Sergeant Roger Lamb, an educated Irishman, who was captured with Burgoyne at Saratoga, later wrote a work entitled Journal of the American War, which was published in Dublin in 1809. He served in a regiment of Welsh Fusileers and after his capture accompanied the British prisoners to Boston and Virginia. He escaped, and joined the troops of Major Andre. In October 1781 he was captured, with the British troops at Yorktown, but he escaped and fled to Frederick, Maryland.
Unfortunately for him, Sergeant Lamb was again captured at Frederick and placed in the prison barracks there for two weeks, before being sent to Winchester, Virginia. “Part of the British troops remained in Winchester until January 1782,” wrote Lamb:
…When Congress ordered us to be marched to York, in Pennsylvania. I received information that as soon as I fell into ranks to march off, I should be taken and confined in the Winchester jail, as the Americans were apprehensive that when I got near to York I should again attempt my escape. I was advised by my officers to conceal myself until the troops had marched. I took the hint and hid myself in the hospital among the sick, where I remained until the American guards had been two days on their march with the British prisoners. I then prepared to follow them, but at a safe distance.
The troops arrived at York and were confined in a prison similar to the one at Rutland, Massachusetts, here Burgoyne’s prisoners were held in 1778. A great number of trees were ordered to be cut down in the woods; these were sharpened at each end and driven firmly into the earth very close together, enclosing a space of about two to three acres. American sentinels were planted on the outside of the fence, at convenient distances, in order to prevent our getting out. At one angle, a gate was erected and on the outside thereof, stood a guard house, two sentinels were posted at this gate, and no one could get out unless he had a pass from the officers of the guard; but that was a privilege in which very few were indulged.
About two hundred yards from this pen, a small village had been built by prisoners of General Burgoyne’s army, who were allowed very great privileges with respect to liberty in the country. When some of my former comrades of the Ninth Regiment were informed that I was a prisoner with Lord Cornwallis’ army, and that I was shortly expected at York, they immediately applied to the commanding officer of the Americans for a pass in my name, claiming me as one of their regiment. This was immediately granted, and some off them kindly and attentively placed themselves on the watch for my arrival, lest I should be confined with the rest of Cornwallis’ army. When I reached York I was most agreeably surprised at meeting my former companions; and more so when a pass was put in my hands, giving me the privilege of then miles of the country road while I behaved well and orderly.
I was then conducted to a hut, which my poor loving companions had built for me in their village before my arrival. Here I remained some time, visiting my former companions from hut to hut; but I was astonished at the spirit of industry, which prevailed among them. Men, women and children were employed making lace, buckles, spoons, and exercising other mechanical trades, which they had learned during their captivity. They had a very great liberty from the Americans and were allowed to go round the country and sell their goods, while the soldiers of Cornwallis’ army were closely confined.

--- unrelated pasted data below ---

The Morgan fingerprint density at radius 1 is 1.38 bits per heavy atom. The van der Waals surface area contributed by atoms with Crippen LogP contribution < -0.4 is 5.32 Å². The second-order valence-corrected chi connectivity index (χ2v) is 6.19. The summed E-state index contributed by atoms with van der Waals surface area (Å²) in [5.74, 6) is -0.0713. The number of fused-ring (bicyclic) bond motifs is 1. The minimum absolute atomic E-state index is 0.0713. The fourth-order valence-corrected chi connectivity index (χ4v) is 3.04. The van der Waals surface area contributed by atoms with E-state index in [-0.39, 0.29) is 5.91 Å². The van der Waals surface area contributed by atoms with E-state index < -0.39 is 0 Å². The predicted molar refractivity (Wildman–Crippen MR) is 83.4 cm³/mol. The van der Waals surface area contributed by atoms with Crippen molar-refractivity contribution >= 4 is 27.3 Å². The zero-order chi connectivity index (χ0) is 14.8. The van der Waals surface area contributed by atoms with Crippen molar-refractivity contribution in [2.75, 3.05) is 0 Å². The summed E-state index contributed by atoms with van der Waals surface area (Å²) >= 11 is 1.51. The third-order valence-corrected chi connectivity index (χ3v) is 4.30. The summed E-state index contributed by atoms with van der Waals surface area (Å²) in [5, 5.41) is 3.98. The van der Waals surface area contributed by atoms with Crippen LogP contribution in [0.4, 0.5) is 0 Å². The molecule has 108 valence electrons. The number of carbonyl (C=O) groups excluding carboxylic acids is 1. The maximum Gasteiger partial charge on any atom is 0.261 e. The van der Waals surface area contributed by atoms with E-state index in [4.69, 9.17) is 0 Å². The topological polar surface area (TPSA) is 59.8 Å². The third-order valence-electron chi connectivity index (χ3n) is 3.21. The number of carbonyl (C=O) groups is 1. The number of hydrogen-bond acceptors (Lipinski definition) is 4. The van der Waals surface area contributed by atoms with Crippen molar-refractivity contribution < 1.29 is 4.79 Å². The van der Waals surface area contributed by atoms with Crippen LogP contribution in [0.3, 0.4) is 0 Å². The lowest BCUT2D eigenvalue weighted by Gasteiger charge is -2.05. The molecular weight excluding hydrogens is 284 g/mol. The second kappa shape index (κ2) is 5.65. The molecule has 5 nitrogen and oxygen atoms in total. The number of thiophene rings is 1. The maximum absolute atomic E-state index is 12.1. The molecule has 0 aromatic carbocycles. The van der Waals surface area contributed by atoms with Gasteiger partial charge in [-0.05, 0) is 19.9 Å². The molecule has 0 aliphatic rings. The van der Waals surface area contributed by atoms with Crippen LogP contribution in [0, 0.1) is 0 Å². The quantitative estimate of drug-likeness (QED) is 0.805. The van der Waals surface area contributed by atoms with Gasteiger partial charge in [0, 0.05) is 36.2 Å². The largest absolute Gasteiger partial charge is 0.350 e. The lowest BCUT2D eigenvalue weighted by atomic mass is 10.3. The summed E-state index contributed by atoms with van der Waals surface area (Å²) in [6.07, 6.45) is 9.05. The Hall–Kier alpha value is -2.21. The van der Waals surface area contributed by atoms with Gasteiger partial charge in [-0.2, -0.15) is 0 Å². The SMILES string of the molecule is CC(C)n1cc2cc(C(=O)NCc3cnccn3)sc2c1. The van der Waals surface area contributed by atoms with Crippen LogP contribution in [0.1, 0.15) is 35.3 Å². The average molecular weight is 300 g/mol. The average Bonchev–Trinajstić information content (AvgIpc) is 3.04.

I perceived that they had lost the animation, which ought to possess the breast of the soldier. I strove by every argument to rouse them to their lethargy. I offered to head any number of them, and make a noble effort to escape into New York and join our comrades in arms; but all my efforts proved ineffectual. As for my part, I was determined to make an attempt. I well knew from experience, that a few companions would be highly necessary. Accordingly I sent word of my intention to seven men of the Twenty-third regiment who were confined in the pen. That I was willing to take them with me. I believe in all the British army that these men, three sergeants and four privates, could not have excelled for courage and intrepidity. They rejoined the idea; and by the aid of some of Burgoyne’s army, they were enabled under cover of a dark night, to scale their fence and assemble in my hut. I sent word of my intention to my commanding officer, Captain Saumarez, of the Twenty-Third, and likewise the names of the men who I purposed to take with me. As my money was almost expended, I begged of him to advance me as much as convenient. He immediately sent me a supply. It was the first of March 1782 that I set off with my party.
After Sergeant Lamb escaped with his seven companions, he went to New York City, and joined the troops commanded by Sir Guy Charlton. Lamb was able to return to Dublin, where he became a teacher and an author, and died in 1830.
The account of Sergeant Lamb is valuable in describing the conditions of the camp. He relates that a second stockade was built around the camp, apparently the one built for the Burgoyne troops had fallen into disuse. It is unclear whether the second stockade was built on the same perimeter as the first. Lamb is also valuable in describing the mental state of the Burgoyne prisoners. By then, after years of confinement and having seen many of their own die during the forced marches, Burgoyne’s troops had given up any desire to escape. They were being well treated in America, and were able to raise a family in Camp Indulgence.